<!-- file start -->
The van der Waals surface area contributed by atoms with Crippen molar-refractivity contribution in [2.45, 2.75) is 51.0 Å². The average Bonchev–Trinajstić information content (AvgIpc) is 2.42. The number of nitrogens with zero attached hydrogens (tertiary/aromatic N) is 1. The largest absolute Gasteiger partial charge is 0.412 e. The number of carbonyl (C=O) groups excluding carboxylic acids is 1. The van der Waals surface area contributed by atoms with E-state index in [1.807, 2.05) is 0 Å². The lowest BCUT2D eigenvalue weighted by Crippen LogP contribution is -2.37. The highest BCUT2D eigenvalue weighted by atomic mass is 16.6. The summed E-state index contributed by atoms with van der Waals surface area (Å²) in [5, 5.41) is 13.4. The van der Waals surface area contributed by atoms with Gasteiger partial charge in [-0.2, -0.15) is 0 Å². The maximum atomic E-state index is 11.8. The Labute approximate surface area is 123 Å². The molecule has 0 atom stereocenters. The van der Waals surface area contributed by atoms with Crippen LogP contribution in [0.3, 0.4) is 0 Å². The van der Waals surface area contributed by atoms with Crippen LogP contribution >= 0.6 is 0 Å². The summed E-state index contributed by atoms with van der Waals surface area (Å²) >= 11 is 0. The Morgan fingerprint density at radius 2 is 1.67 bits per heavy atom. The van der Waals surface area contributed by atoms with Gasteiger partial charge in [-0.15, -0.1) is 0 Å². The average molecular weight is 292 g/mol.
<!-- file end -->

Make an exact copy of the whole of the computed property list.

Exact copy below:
The van der Waals surface area contributed by atoms with Crippen molar-refractivity contribution in [2.45, 2.75) is 51.0 Å². The average Bonchev–Trinajstić information content (AvgIpc) is 2.42. The number of nitrogens with zero attached hydrogens (tertiary/aromatic N) is 1. The largest absolute Gasteiger partial charge is 0.412 e. The number of carbonyl (C=O) groups excluding carboxylic acids is 1. The van der Waals surface area contributed by atoms with E-state index in [1.807, 2.05) is 0 Å². The lowest BCUT2D eigenvalue weighted by Crippen LogP contribution is -2.37. The highest BCUT2D eigenvalue weighted by atomic mass is 16.6. The summed E-state index contributed by atoms with van der Waals surface area (Å²) in [5, 5.41) is 13.4. The van der Waals surface area contributed by atoms with Gasteiger partial charge in [-0.2, -0.15) is 0 Å². The maximum atomic E-state index is 11.8. The Labute approximate surface area is 123 Å². The molecule has 0 atom stereocenters. The van der Waals surface area contributed by atoms with Crippen LogP contribution in [0.3, 0.4) is 0 Å². The van der Waals surface area contributed by atoms with Crippen LogP contribution >= 0.6 is 0 Å². The summed E-state index contributed by atoms with van der Waals surface area (Å²) >= 11 is 0. The Morgan fingerprint density at radius 2 is 1.67 bits per heavy atom. The van der Waals surface area contributed by atoms with Gasteiger partial charge in [-0.15, -0.1) is 0 Å². The average molecular weight is 292 g/mol.